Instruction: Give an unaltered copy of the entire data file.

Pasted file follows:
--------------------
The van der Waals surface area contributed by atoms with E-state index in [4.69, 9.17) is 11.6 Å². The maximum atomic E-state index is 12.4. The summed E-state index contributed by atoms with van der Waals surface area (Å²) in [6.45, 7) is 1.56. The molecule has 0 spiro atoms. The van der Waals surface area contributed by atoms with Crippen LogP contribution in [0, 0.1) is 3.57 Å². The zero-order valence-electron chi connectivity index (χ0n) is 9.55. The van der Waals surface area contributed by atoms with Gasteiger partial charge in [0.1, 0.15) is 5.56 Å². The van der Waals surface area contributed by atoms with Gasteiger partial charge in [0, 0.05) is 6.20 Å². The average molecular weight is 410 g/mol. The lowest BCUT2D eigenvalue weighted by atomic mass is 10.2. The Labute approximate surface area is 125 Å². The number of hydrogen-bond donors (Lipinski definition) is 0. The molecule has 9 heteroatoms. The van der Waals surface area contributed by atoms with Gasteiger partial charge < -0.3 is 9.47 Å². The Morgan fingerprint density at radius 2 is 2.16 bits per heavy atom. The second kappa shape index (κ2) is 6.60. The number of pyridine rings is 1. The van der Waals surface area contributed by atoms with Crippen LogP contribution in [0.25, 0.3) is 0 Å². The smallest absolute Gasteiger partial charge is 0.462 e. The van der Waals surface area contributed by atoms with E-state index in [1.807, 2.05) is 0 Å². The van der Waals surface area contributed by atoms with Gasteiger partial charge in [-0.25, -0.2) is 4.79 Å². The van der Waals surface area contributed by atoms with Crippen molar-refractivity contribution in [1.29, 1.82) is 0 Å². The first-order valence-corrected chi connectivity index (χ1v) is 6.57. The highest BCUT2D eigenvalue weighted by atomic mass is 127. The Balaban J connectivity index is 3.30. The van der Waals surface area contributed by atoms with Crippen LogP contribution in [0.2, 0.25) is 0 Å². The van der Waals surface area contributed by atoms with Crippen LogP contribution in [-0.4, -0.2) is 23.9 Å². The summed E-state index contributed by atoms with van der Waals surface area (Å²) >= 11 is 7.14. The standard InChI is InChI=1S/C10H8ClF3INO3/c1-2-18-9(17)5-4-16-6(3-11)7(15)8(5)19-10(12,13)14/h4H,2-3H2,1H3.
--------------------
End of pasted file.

The van der Waals surface area contributed by atoms with E-state index in [4.69, 9.17) is 11.6 Å². The maximum atomic E-state index is 12.4. The summed E-state index contributed by atoms with van der Waals surface area (Å²) in [6.45, 7) is 1.56. The molecule has 0 spiro atoms. The van der Waals surface area contributed by atoms with Crippen LogP contribution in [0, 0.1) is 3.57 Å². The zero-order valence-electron chi connectivity index (χ0n) is 9.55. The van der Waals surface area contributed by atoms with Gasteiger partial charge in [0.1, 0.15) is 5.56 Å². The van der Waals surface area contributed by atoms with Gasteiger partial charge in [0, 0.05) is 6.20 Å². The average molecular weight is 410 g/mol. The lowest BCUT2D eigenvalue weighted by atomic mass is 10.2. The Labute approximate surface area is 125 Å². The number of hydrogen-bond donors (Lipinski definition) is 0. The molecule has 9 heteroatoms. The van der Waals surface area contributed by atoms with Gasteiger partial charge < -0.3 is 9.47 Å². The Morgan fingerprint density at radius 2 is 2.16 bits per heavy atom. The second kappa shape index (κ2) is 6.60. The number of pyridine rings is 1. The van der Waals surface area contributed by atoms with Crippen LogP contribution in [0.25, 0.3) is 0 Å². The smallest absolute Gasteiger partial charge is 0.462 e. The van der Waals surface area contributed by atoms with E-state index in [1.807, 2.05) is 0 Å². The van der Waals surface area contributed by atoms with Gasteiger partial charge in [-0.25, -0.2) is 4.79 Å². The van der Waals surface area contributed by atoms with Crippen molar-refractivity contribution in [1.29, 1.82) is 0 Å². The first-order valence-corrected chi connectivity index (χ1v) is 6.57. The highest BCUT2D eigenvalue weighted by atomic mass is 127. The Balaban J connectivity index is 3.30. The van der Waals surface area contributed by atoms with Crippen LogP contribution in [0.2, 0.25) is 0 Å². The van der Waals surface area contributed by atoms with Crippen LogP contribution in [-0.4, -0.2) is 23.9 Å². The summed E-state index contributed by atoms with van der Waals surface area (Å²) >= 11 is 7.14. The standard InChI is InChI=1S/C10H8ClF3INO3/c1-2-18-9(17)5-4-16-6(3-11)7(15)8(5)19-10(12,13)14/h4H,2-3H2,1H3.